From the dawn of civilisation onwards crowds have always undergone the influence of illusions. It is to the creators of illusions that they have raised more temples, statues, and altars than to any other class of men. Whether it be the religious illusions of the past or the philosophic and social illusions of the present, these formidable sovereign powers are always found at the head of all the civilisations that have successively flourished on our planet. It is in their name that were built the temples of Chaldea and Egypt and the religious edifices of the Middle Ages, and that a vast upheaval shook the whole of Europe a century ago, and there is not one of our political, artistic, or social conceptions that is free from their powerful impress. Occasionally, at the cost of terrible disturbances, man overthrows them, but he seems condemned to always set them up again. Without them he would never have emerged from his primitive barbarian state, and without them again he would soon return to it.

(104) Doubtless they are futile shadows; but these children of our dreams have forced the nations to create whatever the arts may boast of splendour or civilisation of greatness.

"If one destroyed in museums and libraries, if one hurled down on the flagstones before the churches all the works and all the monuments of art that religions have inspired, what would remain of the great dreams of humanity? To give to men that portion of hope and illusion without which they cannot live, such is the reason for the existence of gods, heroes, and poets. During fifty years science appeared to undertake this task. But science has been compromised in hearts hungering after the ideal, because it does not dare to be lavish enough of promises, because it cannot lie."[2]

The philosophers of the last century devoted themselves with fervour to the destruction of the religious, political, and social illusions on which our forefathers had lived for a long tale of centuries. By destroying them they have dried up the springs of hope and resignation. Behind the immolated chimeras they came face to face with the blind and silent forces of nature, which are inexorable to weakness and ignore pity.

Notwithstanding all its progress, philosophy has been unable as yet to offer the masses any ideal that can charm them; but, as they must have their illusions at all cost, they turn instinctively, as the insect seeks

(105)  the light, to the rhetoricians who accord them what they want. Not truth, but error has always been the chief factor in the evolution of nations, and the reason why socialism is so powerful to-day is that it constitutes the last illusion that is still vital. In spite of all scientific demonstrations it continues on the increase. Its principal strength lies in the fact that it is championed by minds sufficiently ignorant of things as they are in reality to venture boldly to promise mankind happiness. The social illusion reigns to-day upon all the heaped-up ruins of the past, and to it belongs the future. The masses have never thirsted after truth. They turn aside from evidence that is not to their taste, preferring to deify error, if error seduce them. Whoever can supply them with illusions is easily their master; whoever attempts to destroy their illusions is always their victim.


Experience constitutes almost the only effective process by which a truth may be solidly established in the mind of the masses, and illusions grown too dangerous be destroyed. To this end, however, it is necessary that the experience should take place on a very large scale, and be very frequently repeated. The experiences undergone by one generation are useless, as a rule, for the generation that follows, which is the reason why historical facts, cited with a view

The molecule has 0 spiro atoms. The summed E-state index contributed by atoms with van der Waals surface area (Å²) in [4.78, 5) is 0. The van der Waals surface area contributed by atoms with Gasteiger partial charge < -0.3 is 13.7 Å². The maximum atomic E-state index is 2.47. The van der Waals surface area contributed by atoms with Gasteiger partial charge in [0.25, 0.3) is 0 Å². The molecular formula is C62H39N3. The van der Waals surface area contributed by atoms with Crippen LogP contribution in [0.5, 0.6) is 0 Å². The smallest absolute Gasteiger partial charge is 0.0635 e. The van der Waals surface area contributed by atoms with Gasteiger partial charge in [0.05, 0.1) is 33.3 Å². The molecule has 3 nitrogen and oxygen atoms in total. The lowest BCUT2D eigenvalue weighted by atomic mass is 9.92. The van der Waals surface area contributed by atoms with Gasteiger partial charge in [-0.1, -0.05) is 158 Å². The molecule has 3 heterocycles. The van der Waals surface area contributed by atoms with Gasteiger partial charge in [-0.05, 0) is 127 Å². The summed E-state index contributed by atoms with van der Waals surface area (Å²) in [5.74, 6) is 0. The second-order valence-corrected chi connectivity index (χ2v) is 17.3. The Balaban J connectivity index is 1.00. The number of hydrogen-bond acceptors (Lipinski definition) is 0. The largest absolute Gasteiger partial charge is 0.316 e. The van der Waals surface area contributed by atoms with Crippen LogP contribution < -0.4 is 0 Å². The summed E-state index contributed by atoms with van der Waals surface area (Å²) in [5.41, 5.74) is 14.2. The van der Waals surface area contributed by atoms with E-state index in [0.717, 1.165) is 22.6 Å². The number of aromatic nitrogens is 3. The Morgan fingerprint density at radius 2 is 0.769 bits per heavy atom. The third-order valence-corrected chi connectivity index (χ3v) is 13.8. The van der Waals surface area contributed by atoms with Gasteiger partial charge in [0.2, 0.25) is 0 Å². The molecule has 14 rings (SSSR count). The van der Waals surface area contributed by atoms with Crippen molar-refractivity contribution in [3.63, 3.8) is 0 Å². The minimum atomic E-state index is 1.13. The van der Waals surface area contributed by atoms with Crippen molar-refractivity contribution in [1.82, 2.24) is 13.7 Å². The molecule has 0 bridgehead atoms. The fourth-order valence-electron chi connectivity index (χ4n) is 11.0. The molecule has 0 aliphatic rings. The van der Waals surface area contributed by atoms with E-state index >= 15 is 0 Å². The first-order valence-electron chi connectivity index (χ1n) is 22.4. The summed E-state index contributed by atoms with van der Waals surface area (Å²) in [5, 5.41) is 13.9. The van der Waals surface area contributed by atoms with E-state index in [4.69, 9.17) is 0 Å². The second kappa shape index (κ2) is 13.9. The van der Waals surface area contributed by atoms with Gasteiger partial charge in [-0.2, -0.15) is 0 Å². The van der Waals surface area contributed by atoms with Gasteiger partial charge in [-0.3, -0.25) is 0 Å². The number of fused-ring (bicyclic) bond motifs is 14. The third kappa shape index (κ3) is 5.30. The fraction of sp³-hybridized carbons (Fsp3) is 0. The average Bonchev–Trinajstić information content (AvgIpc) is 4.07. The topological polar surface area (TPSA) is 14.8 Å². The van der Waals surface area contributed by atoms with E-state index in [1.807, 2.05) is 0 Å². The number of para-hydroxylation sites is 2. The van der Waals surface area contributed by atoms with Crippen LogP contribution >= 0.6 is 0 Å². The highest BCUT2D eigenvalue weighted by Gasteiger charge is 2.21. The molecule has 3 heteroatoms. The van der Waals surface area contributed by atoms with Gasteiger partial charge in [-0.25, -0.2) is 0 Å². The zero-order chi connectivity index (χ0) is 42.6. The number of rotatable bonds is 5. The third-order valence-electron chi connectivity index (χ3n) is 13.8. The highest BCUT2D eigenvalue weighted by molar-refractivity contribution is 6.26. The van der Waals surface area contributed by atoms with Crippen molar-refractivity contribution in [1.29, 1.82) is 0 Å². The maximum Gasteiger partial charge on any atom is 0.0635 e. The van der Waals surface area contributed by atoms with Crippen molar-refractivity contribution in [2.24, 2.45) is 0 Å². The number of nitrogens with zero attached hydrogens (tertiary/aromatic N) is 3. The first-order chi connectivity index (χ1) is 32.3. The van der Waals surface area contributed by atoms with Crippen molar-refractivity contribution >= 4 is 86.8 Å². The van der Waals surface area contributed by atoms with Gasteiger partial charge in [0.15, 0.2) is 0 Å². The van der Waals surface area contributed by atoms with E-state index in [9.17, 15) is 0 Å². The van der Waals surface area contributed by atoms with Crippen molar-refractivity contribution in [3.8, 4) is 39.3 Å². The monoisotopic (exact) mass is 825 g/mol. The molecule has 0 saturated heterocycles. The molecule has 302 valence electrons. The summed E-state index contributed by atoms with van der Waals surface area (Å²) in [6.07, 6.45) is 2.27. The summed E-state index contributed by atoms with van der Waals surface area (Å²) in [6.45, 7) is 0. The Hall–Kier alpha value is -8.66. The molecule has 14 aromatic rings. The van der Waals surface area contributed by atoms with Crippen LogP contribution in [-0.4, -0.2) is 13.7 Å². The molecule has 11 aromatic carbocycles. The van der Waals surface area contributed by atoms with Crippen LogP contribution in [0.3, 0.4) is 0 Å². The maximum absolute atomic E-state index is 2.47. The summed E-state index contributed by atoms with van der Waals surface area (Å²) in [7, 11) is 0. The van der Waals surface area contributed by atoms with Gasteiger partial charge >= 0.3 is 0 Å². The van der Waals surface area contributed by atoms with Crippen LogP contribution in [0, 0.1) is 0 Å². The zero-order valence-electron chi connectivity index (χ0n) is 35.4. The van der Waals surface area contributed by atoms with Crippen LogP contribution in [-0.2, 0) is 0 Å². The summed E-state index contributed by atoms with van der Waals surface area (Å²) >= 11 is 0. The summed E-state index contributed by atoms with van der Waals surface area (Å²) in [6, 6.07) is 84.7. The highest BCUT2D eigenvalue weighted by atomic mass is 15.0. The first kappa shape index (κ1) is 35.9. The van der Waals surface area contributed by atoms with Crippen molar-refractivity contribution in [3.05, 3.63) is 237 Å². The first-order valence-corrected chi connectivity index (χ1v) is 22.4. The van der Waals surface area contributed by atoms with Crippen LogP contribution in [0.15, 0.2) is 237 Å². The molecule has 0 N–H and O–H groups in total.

(106) to demonstration, serve no purpose. Their only utility is to prove to what an extent experiences need to be repeated from age to age to exert any influence, or to be successful in merely shaking an erroneous opinion when it is solidly implanted in the mind of the masses.

Our century and that which preceded it will doubtless be alluded to by historians as an era of curious experiments, which in no other age have been tried in such number.

The most gigantic of these experiments was the French Revolution. To find out that a society is not to be refashioned from top to bottom in accordance with the dictates of pure reason, it was necessary that several millions of men should be massacred and that Europe should be profoundly disturbed for a period of twenty years. To prove to us experimentally that dictators cost the nations who acclaim them dear, two ruinous experiences have been required in fifty years, and in spite of their clearness they do not seem to have been sufficiently convincing. The first, nevertheless, cost three millions of men and an invasion, the second involved a loss of territory, and carried in its wake the necessity for permanent armies. A third was almost attempted not long since, and will assuredly be attempted one day. To bring an entire nation to admit that the huge German army was not, as was currently alleged thirty years ago, a sort of harmless

(107) national guard,[3] the terrible war which cost us so dear had to take place. To bring about the recognition that Protection ruins the nations who adopt it, at least twenty years of disastrous experience will be needful. These examples might be indefinitely multiplied.


In enumerating the factors capable of making an impression on the minds of crowds all mention of reason might be dispensed with, were it not necessary to point out the negative value of its influence.

We have already shown that crowds are not to be

(108)  influenced by reasoning, and can only comprehend rough-and-ready associations of ideas. The orators who know how to make an impression upon them always appeal in consequence to their sentiments and never to their reason. The laws of logic have no action on crowds.[4] To bring home conviction to crowds it is necessary first of all to thoroughly comprehend the

(109) sentiments by which they are animated, to pretend to share these sentiments, then to endeavour to modify them by calling up, by means of rudimentary associations, certain eminently suggestive notions, to be capable, if need be, of going back to the point of view from which a start was made, and, above all, to divine from instant to instant the sentiments to which one's discourse is giving birth.